But a soybean doesn't really do a whole lot of that. So they're more functional proteins within a biological system. And so they're more globular or round shaped versus these fibrous meat proteins. So food scientists have had to take those globular round things and make them look more like the fibrous meat proteins than they were before. And they've done that with processing, which is-- it's just amazing what a good job they've done with it. 

That's a really good point, Paige. I think the idea that the basic structures of proteins, if we boil it down, really, can either be long and fibrous-like strings-- that stuff that gets stuck in my teeth every time I eat some kind of a meat product. 

Or these structures that are more like spheres or more like round materials and that will not have that structure that we expect from a meat product. They're just not going to hold together like that. 

Not unless you do some fancy processing stuff. [LAUGHS] 

It's amazing to, also, realize the difference in flavor that you get. The flavor profile could be the same of these globular versus striated proteins. But it makes all the difference in how you perceive that flavor. 

And I'm thinking about how that is, why that is. Is it because of the surface area of these proteins? There's a difference in how we break them down and therefore, how we taste them? 

Well, I think part of this relates to particle size, things like powdered proteins. So some of the things that we do with protein is to isolate it and basically, pull it out of it's natural matrix, could be soy, could be peas, could be lentils, or yeast, or what have you. 

And then we take that, and we concentrate it in this powder form. And I'm thinking about this because a few years ago I was helping to run a study where we were trying to compare the effects of whey protein and soy protein on, basically, the ability to build muscle and reduce fat.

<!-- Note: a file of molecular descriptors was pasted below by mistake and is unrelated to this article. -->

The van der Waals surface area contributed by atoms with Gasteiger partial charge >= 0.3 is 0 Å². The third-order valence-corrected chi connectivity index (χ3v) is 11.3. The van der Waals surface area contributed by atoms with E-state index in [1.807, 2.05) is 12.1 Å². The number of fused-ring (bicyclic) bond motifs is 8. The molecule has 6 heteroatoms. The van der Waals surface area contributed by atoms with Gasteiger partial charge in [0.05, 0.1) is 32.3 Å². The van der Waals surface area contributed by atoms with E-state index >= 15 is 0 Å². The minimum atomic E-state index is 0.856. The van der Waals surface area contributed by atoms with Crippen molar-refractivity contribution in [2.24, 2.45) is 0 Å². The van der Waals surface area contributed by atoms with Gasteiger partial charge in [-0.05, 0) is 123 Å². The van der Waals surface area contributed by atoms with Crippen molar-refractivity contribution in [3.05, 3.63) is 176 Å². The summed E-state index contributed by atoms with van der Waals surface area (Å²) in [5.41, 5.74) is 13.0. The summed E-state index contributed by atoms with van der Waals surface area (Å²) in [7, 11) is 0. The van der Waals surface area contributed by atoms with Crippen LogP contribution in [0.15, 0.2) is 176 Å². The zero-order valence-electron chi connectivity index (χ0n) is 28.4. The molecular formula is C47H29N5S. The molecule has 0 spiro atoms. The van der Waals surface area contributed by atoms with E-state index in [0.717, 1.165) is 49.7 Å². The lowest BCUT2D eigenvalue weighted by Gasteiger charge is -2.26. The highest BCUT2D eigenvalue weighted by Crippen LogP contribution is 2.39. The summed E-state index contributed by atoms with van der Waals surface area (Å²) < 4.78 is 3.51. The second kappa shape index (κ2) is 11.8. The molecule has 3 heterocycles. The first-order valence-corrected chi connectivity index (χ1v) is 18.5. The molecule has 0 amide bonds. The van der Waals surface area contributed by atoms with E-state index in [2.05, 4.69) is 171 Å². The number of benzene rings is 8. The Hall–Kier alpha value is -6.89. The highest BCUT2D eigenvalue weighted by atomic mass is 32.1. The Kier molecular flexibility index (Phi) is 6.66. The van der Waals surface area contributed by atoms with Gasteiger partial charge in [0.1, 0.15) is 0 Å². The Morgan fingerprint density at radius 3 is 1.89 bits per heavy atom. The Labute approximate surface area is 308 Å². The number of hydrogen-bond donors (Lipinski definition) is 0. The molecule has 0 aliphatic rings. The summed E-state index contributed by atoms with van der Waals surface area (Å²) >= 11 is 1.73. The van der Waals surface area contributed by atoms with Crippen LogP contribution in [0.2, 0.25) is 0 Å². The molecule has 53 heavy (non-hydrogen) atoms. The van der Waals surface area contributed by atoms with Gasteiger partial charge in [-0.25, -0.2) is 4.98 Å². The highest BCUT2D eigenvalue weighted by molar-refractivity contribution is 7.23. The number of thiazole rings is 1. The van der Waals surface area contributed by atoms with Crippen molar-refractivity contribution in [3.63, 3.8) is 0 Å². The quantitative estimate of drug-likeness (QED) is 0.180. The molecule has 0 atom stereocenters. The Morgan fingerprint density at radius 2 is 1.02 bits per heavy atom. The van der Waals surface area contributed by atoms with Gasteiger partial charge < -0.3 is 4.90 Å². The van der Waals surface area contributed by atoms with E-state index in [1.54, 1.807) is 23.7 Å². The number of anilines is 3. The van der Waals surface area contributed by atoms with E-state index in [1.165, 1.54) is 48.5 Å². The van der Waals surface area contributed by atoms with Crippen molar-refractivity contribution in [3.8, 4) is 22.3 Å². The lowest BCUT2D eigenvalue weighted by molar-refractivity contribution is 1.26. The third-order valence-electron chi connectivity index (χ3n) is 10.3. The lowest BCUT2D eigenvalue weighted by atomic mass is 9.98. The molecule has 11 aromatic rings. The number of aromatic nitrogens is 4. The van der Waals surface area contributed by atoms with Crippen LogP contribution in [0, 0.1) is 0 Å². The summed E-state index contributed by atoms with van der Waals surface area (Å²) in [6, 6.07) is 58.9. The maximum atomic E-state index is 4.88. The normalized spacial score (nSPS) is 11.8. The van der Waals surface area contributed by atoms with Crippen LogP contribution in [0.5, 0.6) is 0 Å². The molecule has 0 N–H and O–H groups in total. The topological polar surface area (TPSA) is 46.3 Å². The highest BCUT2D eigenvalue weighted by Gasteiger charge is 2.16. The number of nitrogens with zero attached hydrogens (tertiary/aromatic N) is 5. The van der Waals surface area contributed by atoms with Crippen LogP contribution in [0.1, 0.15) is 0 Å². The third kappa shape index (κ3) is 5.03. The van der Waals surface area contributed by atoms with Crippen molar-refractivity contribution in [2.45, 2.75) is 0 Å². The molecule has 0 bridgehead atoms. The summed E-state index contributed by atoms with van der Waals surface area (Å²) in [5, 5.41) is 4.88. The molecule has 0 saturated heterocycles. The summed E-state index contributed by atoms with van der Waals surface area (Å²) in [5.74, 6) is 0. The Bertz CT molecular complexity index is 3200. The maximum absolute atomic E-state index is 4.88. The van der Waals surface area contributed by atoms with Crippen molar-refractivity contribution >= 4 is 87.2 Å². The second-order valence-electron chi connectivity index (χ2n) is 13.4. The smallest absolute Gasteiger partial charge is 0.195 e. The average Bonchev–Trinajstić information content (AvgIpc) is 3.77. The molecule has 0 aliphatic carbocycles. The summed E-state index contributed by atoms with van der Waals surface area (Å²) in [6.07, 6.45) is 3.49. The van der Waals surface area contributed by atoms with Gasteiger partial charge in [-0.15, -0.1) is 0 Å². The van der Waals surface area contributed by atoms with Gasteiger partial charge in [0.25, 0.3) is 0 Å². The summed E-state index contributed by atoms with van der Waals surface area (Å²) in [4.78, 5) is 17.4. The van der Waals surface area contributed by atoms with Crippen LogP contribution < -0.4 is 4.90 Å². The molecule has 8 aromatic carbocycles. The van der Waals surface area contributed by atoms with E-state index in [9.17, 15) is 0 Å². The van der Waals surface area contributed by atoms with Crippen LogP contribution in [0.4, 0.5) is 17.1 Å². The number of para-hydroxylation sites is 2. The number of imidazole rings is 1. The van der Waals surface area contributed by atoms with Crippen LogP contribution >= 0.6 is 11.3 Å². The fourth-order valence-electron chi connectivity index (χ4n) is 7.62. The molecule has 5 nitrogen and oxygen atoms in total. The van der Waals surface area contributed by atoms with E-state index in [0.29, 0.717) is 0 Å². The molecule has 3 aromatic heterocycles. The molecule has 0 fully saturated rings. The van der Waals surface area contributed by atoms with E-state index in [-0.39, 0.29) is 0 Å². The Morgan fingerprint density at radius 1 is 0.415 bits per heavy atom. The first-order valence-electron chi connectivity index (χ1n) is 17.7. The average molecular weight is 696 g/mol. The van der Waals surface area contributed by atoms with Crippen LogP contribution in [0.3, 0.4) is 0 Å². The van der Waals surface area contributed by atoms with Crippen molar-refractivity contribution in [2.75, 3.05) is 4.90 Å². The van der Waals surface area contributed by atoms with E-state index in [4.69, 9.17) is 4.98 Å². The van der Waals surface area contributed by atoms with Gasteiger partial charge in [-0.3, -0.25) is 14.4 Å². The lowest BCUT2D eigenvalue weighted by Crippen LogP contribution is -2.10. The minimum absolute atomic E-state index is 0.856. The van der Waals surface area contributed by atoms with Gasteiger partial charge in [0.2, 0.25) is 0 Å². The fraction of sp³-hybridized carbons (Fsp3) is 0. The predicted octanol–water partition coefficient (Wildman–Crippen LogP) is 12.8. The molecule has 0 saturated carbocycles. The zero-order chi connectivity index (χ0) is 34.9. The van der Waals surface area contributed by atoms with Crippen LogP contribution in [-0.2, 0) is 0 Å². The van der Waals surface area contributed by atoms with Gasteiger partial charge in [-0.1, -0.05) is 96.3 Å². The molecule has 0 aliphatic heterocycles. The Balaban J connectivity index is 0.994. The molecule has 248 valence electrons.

And what we were trying to do is, basically, feed different groups soy protein and whey protein. And then switch them up. And the issue was that even though we didn't tell our participants what they were, they could tell that there was one protein powder that was kind of gritty and just never mixed into anything. 

And then there was this other protein powder that was just free-flowing and almost like talc, like talcum powder. And so they knew there was a difference, even though we didn't say, oh, this one is the soy, and this one is the whey. 

But we knew that they could tell the difference. So it wasn't like we could completely keep them from understanding that they were getting one treatment versus another. So I think part of it is that just the particle size, the way that these proteins hold together as powders. 

Well, and once you take them to a powder, all of the processing that has to happen to make them a powder alters the flavor. So sometimes you can get a big sulfur component to that because of the heat and the reactions with the sulfur containing amino acids in the proteins. Like soy has, classically, had this kind of bean-y flavor that a lot of people object to. 


I think pea protein is kind of in it's infancy compared to whey and soy protein processing techniques. And so that whey and soy industry has done a lot to minimize those negative flavor attributes and really make-- and texture, as well. 

Because that's-- a lot of times I'll find protein powders to be gritty because they don't solubilize very well. But that pea protein is coming along with that. They've got some work to do on that. But that's a relatively new protein source on the market so-- as far as concentrated protein powder. 



Well, I did mention flossing a while back. We were talking about my expectation of a burger, or a chicken breast, or some kind of barbecued material. One of the things that I think is important to understand is how we get from those globular-- those sort of spherical shapes into fibers. And one way we do this, and kind of relating to dental health, is called extrusion. 


And extrusion is this idea of forcing materials through a very small opening to produce a shape. And hopefully, you do this at least twice a day-- and that is brushing your teeth. And specifically, the extrusion part is when you squeeze the toothpaste tube and you get this little cylinder of toothpaste. That is an extrusion event. So we do a lot of those in food systems, not with toothpaste, but with food ingredients.